3 branches of the Classical Approaches.
- by Frederick Winslow Taylor (Father of Scientific Management)
- based on production line time studies.
- Assign all responsibility for the organization of work to managers rather than workers.
- Use scientific methods to determine the one best may performing each task.
- Select the person most suited to each job to perform that job.
- Train the workers to perform the job correctly.
- Monitor work performance to ensure that specified work procedures are followed correctly and that appropriate results are achieved.
- Provide further support by planning work assignments and eliminating interruptions.
- Its rational approach to the organization of work enabled tasks and processes to be measured with a considerable degree of accuracy.
- Measurement of tasks and processes provide useful information on which to base improvements in working methods.
- By improving working methods it bought enormous increases in productivity.
- It enabled employees to be paid by results and to take advantage of incentive systems.
- It stimulated management in adopting a more positive roles in leadership at the shop floor level.
- It contributed to major improvements in physical working conditions for employees.
- It provided the foundations on which modern work study and other qualitative techniques could be soundly based.
- It reduced the worker's role to that of rigid adherence to methods and procedures over which he had no discretion.
- It led to the fragmentation of work on account of its emphasis on the analysis and organization of individual tasks or operations.
- It generated a 'carrot and stick' approach to the motivation of employees by enabling pay to be geared tightly to output.
- It put the planning and control of workplace activities exclusively in the hands of the management.
- It ruled out any realistic bargaining about wage-rates since every job was measured, timed and rated 'scientifically'.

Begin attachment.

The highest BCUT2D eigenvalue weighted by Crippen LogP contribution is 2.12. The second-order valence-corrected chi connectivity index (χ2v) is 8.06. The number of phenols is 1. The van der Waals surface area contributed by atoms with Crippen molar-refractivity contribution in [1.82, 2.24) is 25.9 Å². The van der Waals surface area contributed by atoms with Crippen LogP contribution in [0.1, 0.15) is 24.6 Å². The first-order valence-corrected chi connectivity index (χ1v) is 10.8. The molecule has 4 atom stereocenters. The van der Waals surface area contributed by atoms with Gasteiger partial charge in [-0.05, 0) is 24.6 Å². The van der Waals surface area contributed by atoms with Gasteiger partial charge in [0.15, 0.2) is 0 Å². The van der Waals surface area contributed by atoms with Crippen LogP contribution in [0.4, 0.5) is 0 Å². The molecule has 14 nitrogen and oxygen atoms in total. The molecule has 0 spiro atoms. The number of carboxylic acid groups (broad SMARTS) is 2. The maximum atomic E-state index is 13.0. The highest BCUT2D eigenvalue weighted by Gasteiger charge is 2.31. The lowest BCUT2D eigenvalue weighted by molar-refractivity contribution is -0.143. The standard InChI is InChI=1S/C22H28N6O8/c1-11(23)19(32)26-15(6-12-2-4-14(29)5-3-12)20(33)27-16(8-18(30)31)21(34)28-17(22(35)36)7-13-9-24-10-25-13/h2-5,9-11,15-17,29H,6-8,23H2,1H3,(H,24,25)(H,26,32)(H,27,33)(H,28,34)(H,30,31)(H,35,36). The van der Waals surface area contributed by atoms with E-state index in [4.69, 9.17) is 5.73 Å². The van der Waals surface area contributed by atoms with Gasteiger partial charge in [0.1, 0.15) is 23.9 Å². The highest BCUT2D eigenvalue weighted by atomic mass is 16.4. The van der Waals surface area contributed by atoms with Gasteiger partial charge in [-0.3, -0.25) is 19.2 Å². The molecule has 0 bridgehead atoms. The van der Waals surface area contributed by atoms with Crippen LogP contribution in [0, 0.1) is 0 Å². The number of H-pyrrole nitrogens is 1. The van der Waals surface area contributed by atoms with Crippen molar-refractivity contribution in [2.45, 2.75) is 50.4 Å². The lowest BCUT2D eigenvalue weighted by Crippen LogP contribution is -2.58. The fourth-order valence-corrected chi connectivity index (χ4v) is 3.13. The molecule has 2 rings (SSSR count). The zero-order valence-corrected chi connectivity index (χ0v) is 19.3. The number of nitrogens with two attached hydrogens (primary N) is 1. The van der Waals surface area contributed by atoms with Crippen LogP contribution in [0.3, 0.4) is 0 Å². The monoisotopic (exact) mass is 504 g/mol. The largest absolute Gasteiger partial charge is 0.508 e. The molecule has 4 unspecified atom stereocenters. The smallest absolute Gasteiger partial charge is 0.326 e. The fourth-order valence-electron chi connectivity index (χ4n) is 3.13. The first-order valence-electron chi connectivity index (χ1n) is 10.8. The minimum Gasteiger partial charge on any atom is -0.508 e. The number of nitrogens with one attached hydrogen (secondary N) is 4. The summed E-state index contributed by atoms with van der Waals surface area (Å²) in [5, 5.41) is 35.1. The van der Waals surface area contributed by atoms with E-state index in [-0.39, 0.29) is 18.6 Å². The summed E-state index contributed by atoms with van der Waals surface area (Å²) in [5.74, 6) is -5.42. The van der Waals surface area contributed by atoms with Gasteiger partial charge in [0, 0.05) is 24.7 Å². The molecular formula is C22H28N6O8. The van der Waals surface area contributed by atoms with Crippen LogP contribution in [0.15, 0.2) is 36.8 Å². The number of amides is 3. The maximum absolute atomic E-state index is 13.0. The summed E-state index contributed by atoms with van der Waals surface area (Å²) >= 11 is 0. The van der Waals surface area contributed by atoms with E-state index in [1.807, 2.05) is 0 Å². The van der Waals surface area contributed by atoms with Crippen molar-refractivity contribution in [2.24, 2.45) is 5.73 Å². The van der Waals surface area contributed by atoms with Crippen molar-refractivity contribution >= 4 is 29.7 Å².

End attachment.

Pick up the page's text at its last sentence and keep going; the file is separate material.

Administrative Principles Management
- Henri Fayol (French Industrialist)
Division of labor - the more people specialize, the more efficiency they can perform their work.
Authority - managers have the right, the authority, to give orders to get things done.
Discipline - members of an organization need to respect the rules and agreements that govern it.
Unity of command - each employee must receiver instructions about a particular operation from only one person to avoid conflicting instructions and confusion.
Unity of direction - managers should coordinate the efforts of employees working on projects, but only one should be responsible for an employee's behavior.
Common goal - the interests of individual employees should not take precedence over the interests of the entire organization.
Remuneration - pay for work done should be fair to both the employee and employer.
Centralization - managers should retain final responsibility but should also give their subordinates enough authority to do their jobs properly.
Scalar chain - a single uninterrupted line of authority should run rank to rank from top management to the lowest level position in the company.
Order - materials and people should be in the right place at the right time. People should be in the jobs or positions best suited to them.
Equity - managers should be both friendly and fair to their subordinates.
Stability and tenure of staff - a high rate of employee turnover is not efficient.
Initiative - subordinates should be given the freedom to formulate and carry out their own plans.
Esprit de corps - promoting team spirits gives the organization a sense of unity.
Criticism to Scientific Management ;
- Fail to appreciate the social context of work and higher needs of workers.
- Manager called it unwarranted interference in managerial prerogatives.
- Workers resisted it. In Taylor's testimony in 1912, he said that unions are really not needed.
- Fails to acknowledge the variance among individuals.
- Fails to recognize the ideas and suggestions of workers.
Bureaucratic Organization / Management.
- Max Weber (German Social historian).
Rules - formal guidelines for the behavior of employees while they are on the jobs.
Impersonality - all employees are evaluated according to rules and objectives data such sales or units produced.
Division of labor - the process dividing duties into simpler, more specialized tasks.
Hierarchical structure - a well defined hierarchy helps control the behavior of employees by making clear to each exactly where he/she stands in the organization.
Authority structure - determines who has the right to make decisions of varying importance at different levels within the organization.
Lifelong career commitment - job security is guaranteed as long as the employee is technically qualified and performs satisfactorily.
Rationality - managers in a bureaucratic management system operate logically and scientifically with all decisions leading directly to achieving the organization's goals.
Source : Principles and Practice of Management (Text book).